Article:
The reform is significant especially from copyrights holders’ point of view since the changes enhance rights holders’ opportunities to demand reasonable contracts and fair remuneration for the use of their works on digital platforms. Producers and performers are able to demand additional compensation from distributors who benefit from their works, e.g. if the initially agreed remuneration is unreasonably low in comparison to the benefits gained by the distributor.
In practice, platform service providers should obtain licenses to contents in advance, instead of blocking infringing content or obtaining necessary permits retrospectively. Until now, internet companies have had little incentives to make fair licensing deals with copyright holders because they have not been held liable for contents posted on their platforms.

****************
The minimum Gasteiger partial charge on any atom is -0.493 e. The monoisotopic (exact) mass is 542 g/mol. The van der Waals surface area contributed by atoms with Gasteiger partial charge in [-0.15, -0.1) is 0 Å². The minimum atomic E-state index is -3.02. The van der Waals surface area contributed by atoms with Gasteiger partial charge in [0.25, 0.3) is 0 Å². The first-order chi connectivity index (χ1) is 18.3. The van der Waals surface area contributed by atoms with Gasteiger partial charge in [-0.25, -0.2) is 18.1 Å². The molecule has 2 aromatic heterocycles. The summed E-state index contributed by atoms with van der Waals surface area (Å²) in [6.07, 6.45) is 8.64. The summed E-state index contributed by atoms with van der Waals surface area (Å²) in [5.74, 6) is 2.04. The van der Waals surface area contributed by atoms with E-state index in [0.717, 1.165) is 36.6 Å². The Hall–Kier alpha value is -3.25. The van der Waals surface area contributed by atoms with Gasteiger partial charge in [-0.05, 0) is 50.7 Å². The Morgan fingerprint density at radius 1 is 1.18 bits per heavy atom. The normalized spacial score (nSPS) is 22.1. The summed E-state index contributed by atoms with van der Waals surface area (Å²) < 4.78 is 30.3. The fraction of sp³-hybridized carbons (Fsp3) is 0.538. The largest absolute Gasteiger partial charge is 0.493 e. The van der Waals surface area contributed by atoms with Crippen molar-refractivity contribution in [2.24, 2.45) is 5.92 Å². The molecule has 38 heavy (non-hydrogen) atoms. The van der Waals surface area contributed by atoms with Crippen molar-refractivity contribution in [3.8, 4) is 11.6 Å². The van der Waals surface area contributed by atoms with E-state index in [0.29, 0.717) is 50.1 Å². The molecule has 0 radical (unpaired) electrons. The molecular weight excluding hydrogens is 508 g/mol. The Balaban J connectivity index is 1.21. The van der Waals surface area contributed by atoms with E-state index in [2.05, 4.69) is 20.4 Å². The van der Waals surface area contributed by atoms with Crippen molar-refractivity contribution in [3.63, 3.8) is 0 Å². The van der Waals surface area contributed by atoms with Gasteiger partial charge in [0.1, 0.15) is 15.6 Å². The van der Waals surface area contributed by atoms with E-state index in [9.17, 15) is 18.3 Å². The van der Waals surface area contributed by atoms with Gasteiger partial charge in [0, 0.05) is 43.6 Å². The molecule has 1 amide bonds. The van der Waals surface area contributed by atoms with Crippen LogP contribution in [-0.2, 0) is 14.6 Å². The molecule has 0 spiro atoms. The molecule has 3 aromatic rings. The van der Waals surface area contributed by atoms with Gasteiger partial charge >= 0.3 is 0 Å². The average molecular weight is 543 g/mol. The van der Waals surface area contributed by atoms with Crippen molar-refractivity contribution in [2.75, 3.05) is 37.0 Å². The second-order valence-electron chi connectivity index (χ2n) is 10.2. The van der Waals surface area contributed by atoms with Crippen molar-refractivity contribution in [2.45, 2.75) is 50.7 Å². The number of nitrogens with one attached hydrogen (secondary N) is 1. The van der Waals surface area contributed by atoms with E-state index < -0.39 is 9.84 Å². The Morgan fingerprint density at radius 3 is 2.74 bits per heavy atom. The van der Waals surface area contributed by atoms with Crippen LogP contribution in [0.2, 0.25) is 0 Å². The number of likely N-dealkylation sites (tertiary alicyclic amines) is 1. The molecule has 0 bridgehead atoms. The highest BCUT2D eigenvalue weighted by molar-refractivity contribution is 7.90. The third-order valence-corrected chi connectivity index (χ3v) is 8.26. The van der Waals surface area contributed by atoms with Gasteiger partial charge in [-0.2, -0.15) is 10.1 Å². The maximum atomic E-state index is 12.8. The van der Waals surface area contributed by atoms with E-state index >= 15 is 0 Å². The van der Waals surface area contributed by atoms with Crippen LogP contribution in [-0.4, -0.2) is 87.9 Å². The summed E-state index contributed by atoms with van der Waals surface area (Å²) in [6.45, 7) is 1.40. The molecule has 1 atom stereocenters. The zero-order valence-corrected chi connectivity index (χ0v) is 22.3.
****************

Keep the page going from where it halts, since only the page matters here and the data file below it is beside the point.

The Directive sets direct obligations for e.g. tech giants, requiring them to distribute income to artists and journalists in the future. However, online platform service providers are not limited to just Google and Facebook, and the new legislation may also have significant implications for other companies that provide online platform services. The new legislation will in any case require companies to make investments and develop new technical solutions to ensure that copyright rules are followed on their platforms.
Member States are currently preparing the implementation of the Directive, which should be transposed into their national legislation by June 2021. It remains to be seen, how exactly the new rules will affect the national laws of each Member State and what the final implications to the digital single market will be.
Links: Directive (EU) 2019/790